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2 network connections = 2x speed?

Discussion in 'Networking' started by inane5, Sep 2, 2004.

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  1. inane5

    inane5 Thread Starter

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    I live in an apartment for college students, and each room has a dsl connection which provides around 50 KiB/s download and 50 KiB/s upload. And some of the rooms are vacant!

    So I'm wondering if it's possible to double my bandwidth by having 2 dsl connections going into my computer. I heard this was possible but I have no idea how to get started, what terminologies are used, and what pros and cons there are in doing such. Someone please run the whole procedure by me.

    --Specific Areas I'm confused in: --

    what is the name of this scheme so I can google it?

    Does my 2nd network card need to be PCI? or can I use a usb2 one?

    Will the 2 connections appear as just 1 connection getting 100 KiB/s? (where I could download one file at 100 KiB/s). Or, will the 2 connections be seperate? (I can't download one file at 100 KiB/s - but I can download 2 files, each at 50 KiB/s).

    Assuming hardware works out? Will I need special software or tweaking to get this to work? (I use xp pro)

    When I no longer have 2 dsl connections available to me, can the 2 network cards on my machine serve as an internal router or hub? (where I connect to the internet through my machine, and another machine connects to me for internet).
     
  2. 5mi11er

    5mi11er

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    It's called bonding, and there are lots of different flavors, PPP, PPPoE, modem, etc. Generally its going to be easier to download 2 files at 50kbps than one at 100kbps, but depending on the implementation, its all possible.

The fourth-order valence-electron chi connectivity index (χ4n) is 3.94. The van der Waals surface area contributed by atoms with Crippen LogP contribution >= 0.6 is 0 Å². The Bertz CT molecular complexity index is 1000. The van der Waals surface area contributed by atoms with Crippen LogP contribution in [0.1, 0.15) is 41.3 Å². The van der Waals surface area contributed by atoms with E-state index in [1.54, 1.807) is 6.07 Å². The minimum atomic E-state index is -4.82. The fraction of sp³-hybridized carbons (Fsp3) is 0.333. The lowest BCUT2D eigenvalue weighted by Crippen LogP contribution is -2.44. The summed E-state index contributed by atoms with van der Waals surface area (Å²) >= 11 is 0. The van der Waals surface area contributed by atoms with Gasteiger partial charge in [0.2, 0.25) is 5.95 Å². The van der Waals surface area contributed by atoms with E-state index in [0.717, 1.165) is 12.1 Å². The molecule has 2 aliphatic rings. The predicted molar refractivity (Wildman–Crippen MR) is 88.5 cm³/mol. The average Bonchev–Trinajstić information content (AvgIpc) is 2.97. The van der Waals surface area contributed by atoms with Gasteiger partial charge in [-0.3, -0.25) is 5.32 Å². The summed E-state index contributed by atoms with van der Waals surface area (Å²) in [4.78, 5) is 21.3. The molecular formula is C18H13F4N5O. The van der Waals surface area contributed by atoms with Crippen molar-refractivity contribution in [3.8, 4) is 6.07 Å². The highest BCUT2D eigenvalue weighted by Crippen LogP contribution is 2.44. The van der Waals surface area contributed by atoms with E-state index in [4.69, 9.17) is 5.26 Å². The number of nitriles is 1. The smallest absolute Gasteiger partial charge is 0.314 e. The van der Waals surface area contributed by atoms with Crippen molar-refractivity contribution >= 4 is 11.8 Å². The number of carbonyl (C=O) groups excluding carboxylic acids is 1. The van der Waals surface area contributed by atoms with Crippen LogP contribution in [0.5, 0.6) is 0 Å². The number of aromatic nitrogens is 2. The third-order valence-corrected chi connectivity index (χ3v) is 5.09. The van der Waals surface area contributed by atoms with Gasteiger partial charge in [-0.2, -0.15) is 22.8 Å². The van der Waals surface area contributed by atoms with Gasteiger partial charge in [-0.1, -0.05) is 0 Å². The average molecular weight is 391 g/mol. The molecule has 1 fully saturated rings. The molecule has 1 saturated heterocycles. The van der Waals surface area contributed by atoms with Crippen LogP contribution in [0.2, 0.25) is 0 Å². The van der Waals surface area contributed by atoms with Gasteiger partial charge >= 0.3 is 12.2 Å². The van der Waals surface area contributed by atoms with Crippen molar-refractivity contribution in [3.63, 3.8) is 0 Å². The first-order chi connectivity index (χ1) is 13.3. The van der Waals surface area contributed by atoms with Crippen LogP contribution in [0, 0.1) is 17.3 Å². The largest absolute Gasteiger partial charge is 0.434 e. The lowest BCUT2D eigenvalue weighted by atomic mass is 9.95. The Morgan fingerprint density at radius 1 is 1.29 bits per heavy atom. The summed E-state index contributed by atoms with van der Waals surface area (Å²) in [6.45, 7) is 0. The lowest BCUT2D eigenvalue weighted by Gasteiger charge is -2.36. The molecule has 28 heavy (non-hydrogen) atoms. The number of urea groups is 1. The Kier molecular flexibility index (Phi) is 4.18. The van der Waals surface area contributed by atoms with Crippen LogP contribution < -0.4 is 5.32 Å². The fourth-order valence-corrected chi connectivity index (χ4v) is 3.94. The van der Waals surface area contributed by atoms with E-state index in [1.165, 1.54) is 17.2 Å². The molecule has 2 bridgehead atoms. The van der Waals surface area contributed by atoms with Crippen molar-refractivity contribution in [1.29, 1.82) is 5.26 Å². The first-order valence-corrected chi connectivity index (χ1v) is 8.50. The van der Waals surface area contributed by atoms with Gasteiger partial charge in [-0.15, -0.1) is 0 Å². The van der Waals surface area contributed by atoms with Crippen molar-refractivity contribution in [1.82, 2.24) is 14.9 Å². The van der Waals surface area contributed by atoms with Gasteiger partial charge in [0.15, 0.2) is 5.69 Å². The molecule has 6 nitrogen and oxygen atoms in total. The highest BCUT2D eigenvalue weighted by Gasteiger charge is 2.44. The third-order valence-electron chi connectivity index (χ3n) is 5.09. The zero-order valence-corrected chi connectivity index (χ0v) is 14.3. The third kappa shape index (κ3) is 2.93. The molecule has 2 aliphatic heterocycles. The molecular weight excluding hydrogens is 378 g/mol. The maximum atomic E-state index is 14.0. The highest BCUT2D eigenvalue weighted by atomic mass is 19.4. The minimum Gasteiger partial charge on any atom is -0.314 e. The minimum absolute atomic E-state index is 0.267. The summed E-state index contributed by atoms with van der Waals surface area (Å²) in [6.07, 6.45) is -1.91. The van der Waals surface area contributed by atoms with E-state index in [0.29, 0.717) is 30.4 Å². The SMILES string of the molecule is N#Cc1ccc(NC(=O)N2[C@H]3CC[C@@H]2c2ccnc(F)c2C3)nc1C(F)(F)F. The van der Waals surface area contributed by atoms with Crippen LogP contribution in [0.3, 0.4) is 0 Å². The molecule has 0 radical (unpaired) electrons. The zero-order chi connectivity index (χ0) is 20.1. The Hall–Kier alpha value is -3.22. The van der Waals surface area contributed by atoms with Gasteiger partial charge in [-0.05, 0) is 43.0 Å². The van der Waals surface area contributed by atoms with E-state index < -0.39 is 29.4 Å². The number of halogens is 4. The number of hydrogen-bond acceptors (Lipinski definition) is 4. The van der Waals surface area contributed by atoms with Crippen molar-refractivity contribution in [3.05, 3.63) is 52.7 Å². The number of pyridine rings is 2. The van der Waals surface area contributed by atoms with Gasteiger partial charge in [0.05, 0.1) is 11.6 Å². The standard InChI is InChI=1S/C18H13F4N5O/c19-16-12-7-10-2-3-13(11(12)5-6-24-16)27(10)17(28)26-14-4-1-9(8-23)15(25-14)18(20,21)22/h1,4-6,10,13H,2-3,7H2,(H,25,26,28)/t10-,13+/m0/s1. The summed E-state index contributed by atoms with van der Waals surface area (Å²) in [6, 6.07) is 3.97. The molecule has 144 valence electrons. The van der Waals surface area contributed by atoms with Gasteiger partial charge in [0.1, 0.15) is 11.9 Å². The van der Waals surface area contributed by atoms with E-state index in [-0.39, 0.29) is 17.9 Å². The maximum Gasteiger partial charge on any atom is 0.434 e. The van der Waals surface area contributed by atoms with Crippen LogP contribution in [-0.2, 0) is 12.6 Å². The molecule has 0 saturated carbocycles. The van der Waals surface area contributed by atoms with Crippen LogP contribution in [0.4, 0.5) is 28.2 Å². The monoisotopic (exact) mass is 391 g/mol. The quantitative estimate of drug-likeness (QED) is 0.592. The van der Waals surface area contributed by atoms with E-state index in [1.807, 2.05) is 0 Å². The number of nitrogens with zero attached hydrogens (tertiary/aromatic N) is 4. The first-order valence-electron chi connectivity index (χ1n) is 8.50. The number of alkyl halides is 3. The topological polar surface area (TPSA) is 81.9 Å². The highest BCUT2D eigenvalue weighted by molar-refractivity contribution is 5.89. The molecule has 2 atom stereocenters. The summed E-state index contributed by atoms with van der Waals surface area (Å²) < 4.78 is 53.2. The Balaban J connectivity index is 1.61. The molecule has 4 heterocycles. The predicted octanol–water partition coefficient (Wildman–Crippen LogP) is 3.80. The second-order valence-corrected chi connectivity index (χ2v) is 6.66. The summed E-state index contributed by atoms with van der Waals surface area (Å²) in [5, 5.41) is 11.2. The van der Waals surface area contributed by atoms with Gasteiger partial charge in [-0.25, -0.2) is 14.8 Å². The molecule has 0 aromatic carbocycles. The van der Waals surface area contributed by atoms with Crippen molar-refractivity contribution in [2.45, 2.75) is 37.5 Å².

The real question is what is the limiting bandwidth? You are going to be competing with LOTS of other students for the same bandwidth to the internet, so as a practical manner, you will not get quite the speed up you're hoping for.

    As for sharing the internet, yes it's possible, it's called IP forwarding. It's used a lot for building your own firewall. However using the machine as a switch or hub is not cost effective. You can go buy a 4-8 port 100 Mbps switch for less than $50...

    -Scott
     
  3. inane5

    inane5 Thread Starter

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    Bonding eh? So... I just buy a PCI network card for 10 bucks and 30 feet of cat5, and it will work?

    I don't think competition of bandwidth is an issue where I live. The apartment complex comes with dsl so its just 1 awesome service plan cut into 1000 chunks of 50 KiB/s each. I don't use a modem, once the computer is connected into the wall, internet works.

    About using my machine as a switch or hub not being 'cost effective'... what do you mean? Do you mean money wise? or performance wise? My question was: will it even work? When I visit home, it's a hassle to setup the router inbetween the home pc and the modem just so I can also have internet access. I was thinking maybe I could just install another networking card into the home pc.
     
  4. 5mi11er

    5mi11er

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    Ah, no, there's more to it than just plopping the cards in the machine and having it work automatically. Google for <NIC bonding "how to"> and read.

    DSL isn't as fast as you might think. You'll very likely be competing, even if they try to claim you won't be. It only takes 30 50 Kbps connections to max out a 1.5 Mbps link, I haven't heard of too many DSL links offering more than that.

    "Either wise" it's not cost effective to make a generic computer a hub or switch. As a router, well routers are expensive, so that's a possibility.

    For sharing a dial up modem, yeah sure, that will work. The home machine has a modem and an ethernet card and is configured to do internet sharing. Add a hub/switch connected to that card, and you can add as many machines sharing the one internet connection as you want. Course more than one person sharing the internet at once makes things slow down, but it will work. Without a hub/switch, you'll need a cross over ethernet cable to connect to machines directly.